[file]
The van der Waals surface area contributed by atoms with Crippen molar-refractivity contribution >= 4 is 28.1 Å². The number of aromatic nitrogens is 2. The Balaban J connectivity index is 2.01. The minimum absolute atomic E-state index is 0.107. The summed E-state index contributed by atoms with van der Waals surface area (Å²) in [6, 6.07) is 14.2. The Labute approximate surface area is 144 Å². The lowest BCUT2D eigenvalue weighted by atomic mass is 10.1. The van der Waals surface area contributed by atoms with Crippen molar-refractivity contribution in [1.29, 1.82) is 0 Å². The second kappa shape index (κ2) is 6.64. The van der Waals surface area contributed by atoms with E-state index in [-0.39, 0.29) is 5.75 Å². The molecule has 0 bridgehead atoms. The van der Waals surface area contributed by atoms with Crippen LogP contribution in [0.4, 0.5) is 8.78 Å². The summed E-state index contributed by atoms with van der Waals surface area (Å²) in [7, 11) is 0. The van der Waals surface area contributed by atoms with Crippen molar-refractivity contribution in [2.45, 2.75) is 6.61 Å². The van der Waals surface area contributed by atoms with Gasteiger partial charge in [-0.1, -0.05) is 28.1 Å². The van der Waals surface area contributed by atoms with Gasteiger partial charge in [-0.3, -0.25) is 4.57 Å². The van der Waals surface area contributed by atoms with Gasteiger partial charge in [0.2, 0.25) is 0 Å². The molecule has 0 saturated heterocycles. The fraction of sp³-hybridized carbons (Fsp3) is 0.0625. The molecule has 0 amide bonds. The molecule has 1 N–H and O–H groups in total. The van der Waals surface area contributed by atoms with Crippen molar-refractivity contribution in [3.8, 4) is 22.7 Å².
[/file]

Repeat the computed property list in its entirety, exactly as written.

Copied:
The van der Waals surface area contributed by atoms with Crippen molar-refractivity contribution >= 4 is 28.1 Å². The number of aromatic nitrogens is 2. The Balaban J connectivity index is 2.01. The minimum absolute atomic E-state index is 0.107. The summed E-state index contributed by atoms with van der Waals surface area (Å²) in [6, 6.07) is 14.2. The Labute approximate surface area is 144 Å². The lowest BCUT2D eigenvalue weighted by atomic mass is 10.1. The van der Waals surface area contributed by atoms with Crippen molar-refractivity contribution in [1.29, 1.82) is 0 Å². The second kappa shape index (κ2) is 6.64. The van der Waals surface area contributed by atoms with E-state index in [-0.39, 0.29) is 5.75 Å². The molecule has 0 bridgehead atoms. The van der Waals surface area contributed by atoms with Crippen LogP contribution in [0.4, 0.5) is 8.78 Å². The summed E-state index contributed by atoms with van der Waals surface area (Å²) in [7, 11) is 0. The van der Waals surface area contributed by atoms with Crippen molar-refractivity contribution in [2.45, 2.75) is 6.61 Å². The van der Waals surface area contributed by atoms with Gasteiger partial charge in [-0.1, -0.05) is 28.1 Å². The van der Waals surface area contributed by atoms with Gasteiger partial charge in [-0.3, -0.25) is 4.57 Å². The van der Waals surface area contributed by atoms with Gasteiger partial charge in [0.2, 0.25) is 0 Å². The molecule has 0 saturated heterocycles. The fraction of sp³-hybridized carbons (Fsp3) is 0.0625. The molecule has 0 amide bonds. The molecule has 1 N–H and O–H groups in total. The van der Waals surface area contributed by atoms with Crippen molar-refractivity contribution in [3.8, 4) is 22.7 Å².